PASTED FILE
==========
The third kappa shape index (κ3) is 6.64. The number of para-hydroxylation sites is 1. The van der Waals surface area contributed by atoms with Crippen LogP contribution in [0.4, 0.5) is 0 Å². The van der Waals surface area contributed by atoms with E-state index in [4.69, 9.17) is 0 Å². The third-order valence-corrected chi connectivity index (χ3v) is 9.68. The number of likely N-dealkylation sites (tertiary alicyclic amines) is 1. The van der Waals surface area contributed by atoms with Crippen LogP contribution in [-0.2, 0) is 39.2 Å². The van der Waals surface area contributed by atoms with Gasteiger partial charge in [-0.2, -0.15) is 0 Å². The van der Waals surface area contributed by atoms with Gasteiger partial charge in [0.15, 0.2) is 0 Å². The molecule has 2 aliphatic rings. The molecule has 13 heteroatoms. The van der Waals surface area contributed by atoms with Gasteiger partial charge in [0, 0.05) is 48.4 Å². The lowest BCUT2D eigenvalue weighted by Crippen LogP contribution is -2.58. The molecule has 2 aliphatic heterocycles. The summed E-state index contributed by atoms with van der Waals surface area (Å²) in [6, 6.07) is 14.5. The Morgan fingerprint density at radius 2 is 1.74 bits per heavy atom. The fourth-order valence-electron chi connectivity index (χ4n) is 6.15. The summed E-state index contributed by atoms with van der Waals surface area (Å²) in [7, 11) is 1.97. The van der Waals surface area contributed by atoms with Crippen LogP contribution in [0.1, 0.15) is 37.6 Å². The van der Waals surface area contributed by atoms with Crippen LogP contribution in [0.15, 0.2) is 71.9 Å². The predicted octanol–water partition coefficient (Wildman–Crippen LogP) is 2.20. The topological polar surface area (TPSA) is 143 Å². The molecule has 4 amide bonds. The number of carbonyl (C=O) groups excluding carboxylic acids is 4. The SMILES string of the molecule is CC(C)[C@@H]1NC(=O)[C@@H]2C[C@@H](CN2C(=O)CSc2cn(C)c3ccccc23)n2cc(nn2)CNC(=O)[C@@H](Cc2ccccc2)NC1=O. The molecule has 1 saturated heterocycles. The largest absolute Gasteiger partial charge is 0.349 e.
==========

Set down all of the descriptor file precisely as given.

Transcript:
The third kappa shape index (κ3) is 6.64. The number of para-hydroxylation sites is 1. The van der Waals surface area contributed by atoms with Crippen LogP contribution in [0.4, 0.5) is 0 Å². The van der Waals surface area contributed by atoms with E-state index in [4.69, 9.17) is 0 Å². The third-order valence-corrected chi connectivity index (χ3v) is 9.68. The number of likely N-dealkylation sites (tertiary alicyclic amines) is 1. The van der Waals surface area contributed by atoms with Crippen LogP contribution in [-0.2, 0) is 39.2 Å². The van der Waals surface area contributed by atoms with Gasteiger partial charge in [-0.2, -0.15) is 0 Å². The van der Waals surface area contributed by atoms with Gasteiger partial charge in [0.15, 0.2) is 0 Å². The molecule has 2 aliphatic rings. The molecule has 13 heteroatoms. The van der Waals surface area contributed by atoms with Gasteiger partial charge in [0, 0.05) is 48.4 Å². The lowest BCUT2D eigenvalue weighted by Crippen LogP contribution is -2.58. The molecule has 2 aliphatic heterocycles. The summed E-state index contributed by atoms with van der Waals surface area (Å²) in [6, 6.07) is 14.5. The Morgan fingerprint density at radius 2 is 1.74 bits per heavy atom. The fourth-order valence-electron chi connectivity index (χ4n) is 6.15. The summed E-state index contributed by atoms with van der Waals surface area (Å²) in [7, 11) is 1.97. The van der Waals surface area contributed by atoms with Crippen LogP contribution in [0.1, 0.15) is 37.6 Å². The van der Waals surface area contributed by atoms with Crippen LogP contribution in [0.15, 0.2) is 71.9 Å². The predicted octanol–water partition coefficient (Wildman–Crippen LogP) is 2.20. The topological polar surface area (TPSA) is 143 Å². The molecule has 4 amide bonds. The number of carbonyl (C=O) groups excluding carboxylic acids is 4. The SMILES string of the molecule is CC(C)[C@@H]1NC(=O)[C@@H]2C[C@@H](CN2C(=O)CSc2cn(C)c3ccccc23)n2cc(nn2)CNC(=O)[C@@H](Cc2ccccc2)NC1=O. The molecule has 1 saturated heterocycles. The largest absolute Gasteiger partial charge is 0.349 e.